In granting the award, the office noted,
In her thesis Fizzah Sajjad (MCP '14) asks how opportunities emerge for states in the Global South to undertake large-scale spending on public transport, particularly in cases where they have previously withdrawn from its provision. In recent years, such opportunities have emerged in the form of mass transit mega-projects, particularly Bus Rapid Transit (BRT) mega-projects.
In his dissertation, Onesimo Flores Dewey studied how the governments of cities limited by scarce fiscal resources and weak institutions enhance their transportation planning and regulatory capacities to provide the public with cleaner, safer, efficient, and reliable public transit alternatives. Such aims are particularly challenging for cities of the developing world, in part because a quasi-informal network of privately owned transport operators has been historically responsible for satisfying the public’s mobility needs with minimal state intervention.
Francisco Humeres (MCP ’14) focused on Power Centrality as a method for measuring a particular feedback property: How well connected are places to other well connected places. In this research Power Centrality is used to assess a recent model of Urban Structure; The Splintering Urbanism Theory of Graham and Marvin (2001). This theory posits that the contemporary city is a fragmented agglomeration of isolated urban pieces where distant but valuable fragments are highly connected between them, bypassing their less valuable surroundings.
Yunke Xiang (MCP ’14) focused on how cities are trying a range of transportation policy and investment alternatives to reduce car-induced externalities. He explored why, without a solid understanding of how people behave within the constraints from transportation policies, it is hard to tell which of these policies are really doing the job and which may be inducing unintended problems. The focus of this paper is the determinants of vehicle ownership in the motorized city-state context of Singapore.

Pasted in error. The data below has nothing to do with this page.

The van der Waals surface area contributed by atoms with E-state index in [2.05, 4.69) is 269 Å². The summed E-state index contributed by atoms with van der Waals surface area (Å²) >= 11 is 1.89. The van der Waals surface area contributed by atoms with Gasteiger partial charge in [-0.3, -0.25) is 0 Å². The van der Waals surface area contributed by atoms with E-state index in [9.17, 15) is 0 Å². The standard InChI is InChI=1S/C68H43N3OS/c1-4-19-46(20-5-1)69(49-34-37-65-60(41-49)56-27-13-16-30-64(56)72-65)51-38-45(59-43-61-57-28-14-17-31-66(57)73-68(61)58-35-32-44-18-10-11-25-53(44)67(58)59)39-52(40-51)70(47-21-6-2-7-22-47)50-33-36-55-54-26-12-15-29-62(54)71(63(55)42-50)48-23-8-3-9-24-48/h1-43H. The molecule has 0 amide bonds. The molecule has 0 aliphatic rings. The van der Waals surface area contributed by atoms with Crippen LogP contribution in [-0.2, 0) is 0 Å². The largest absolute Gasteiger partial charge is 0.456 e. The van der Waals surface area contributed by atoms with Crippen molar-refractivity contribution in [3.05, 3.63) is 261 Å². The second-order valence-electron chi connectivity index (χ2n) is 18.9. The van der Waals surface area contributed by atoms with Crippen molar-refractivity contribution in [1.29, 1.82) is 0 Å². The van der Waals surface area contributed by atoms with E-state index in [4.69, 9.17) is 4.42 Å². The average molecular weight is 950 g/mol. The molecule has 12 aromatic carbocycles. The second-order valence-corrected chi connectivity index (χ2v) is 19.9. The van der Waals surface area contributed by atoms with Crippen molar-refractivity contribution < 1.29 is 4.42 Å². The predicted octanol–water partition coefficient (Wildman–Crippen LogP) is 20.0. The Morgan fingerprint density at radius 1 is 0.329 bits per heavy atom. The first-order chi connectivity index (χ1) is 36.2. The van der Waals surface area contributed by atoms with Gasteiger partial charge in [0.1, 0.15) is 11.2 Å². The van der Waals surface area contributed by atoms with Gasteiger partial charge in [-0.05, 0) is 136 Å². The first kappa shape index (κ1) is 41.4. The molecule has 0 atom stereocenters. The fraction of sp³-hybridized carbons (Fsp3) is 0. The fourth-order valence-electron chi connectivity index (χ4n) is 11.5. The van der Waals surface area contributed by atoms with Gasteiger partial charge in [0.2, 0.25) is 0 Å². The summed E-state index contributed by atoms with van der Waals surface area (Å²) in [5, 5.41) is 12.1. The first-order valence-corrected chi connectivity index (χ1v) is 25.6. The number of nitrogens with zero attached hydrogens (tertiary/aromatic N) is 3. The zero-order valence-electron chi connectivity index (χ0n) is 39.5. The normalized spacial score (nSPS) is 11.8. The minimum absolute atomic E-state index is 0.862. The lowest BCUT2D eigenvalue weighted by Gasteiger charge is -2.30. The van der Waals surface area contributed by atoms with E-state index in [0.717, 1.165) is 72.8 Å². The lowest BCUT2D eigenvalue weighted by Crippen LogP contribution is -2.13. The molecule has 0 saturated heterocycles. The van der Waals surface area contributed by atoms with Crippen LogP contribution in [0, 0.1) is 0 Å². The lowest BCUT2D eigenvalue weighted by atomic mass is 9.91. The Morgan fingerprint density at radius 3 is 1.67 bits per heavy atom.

Lillian K. Steponaitis (MCP ’14) examined community-based organizations, in which success is based not only on the services they offer, but also their more intangible networks of trust, robust local relationships, and on-the-ground knowledge of community needs. As local organizations grow and seek to replicate themselves, the question of local trust and participation, the very basis of their legitimacy, is sometimes challenged.
Laura Andreae Martin (MCP '14) focuses on cooperation projects rooted in cultural ties which are receiving unprecedented attention from the international development community. When and how culture practically matters to development has not been thoroughly explored within urban planning. Her thesis examines whether, when, and how cultural affinities matter for the successful design, management, and implementation of urban planning projects in the global South with international partnerships.
This past spring semester Professor Amy Glasmeier taught her new course Geography of the Global Economy Systems in Transition: Russia, China and the U.S. The course is part of the newly launched Skoltech curriculum which is a collaboration with Skolkovo Institute of Science and Technology.
Dayna Cunningham, Executive Director of the Community Innovators Lab (CoLab), recently wrote an article for The Architectural League of New York titled, Five Thousand Pound Democracy: Citizenship and Governance for a Five Thousand Pound Life.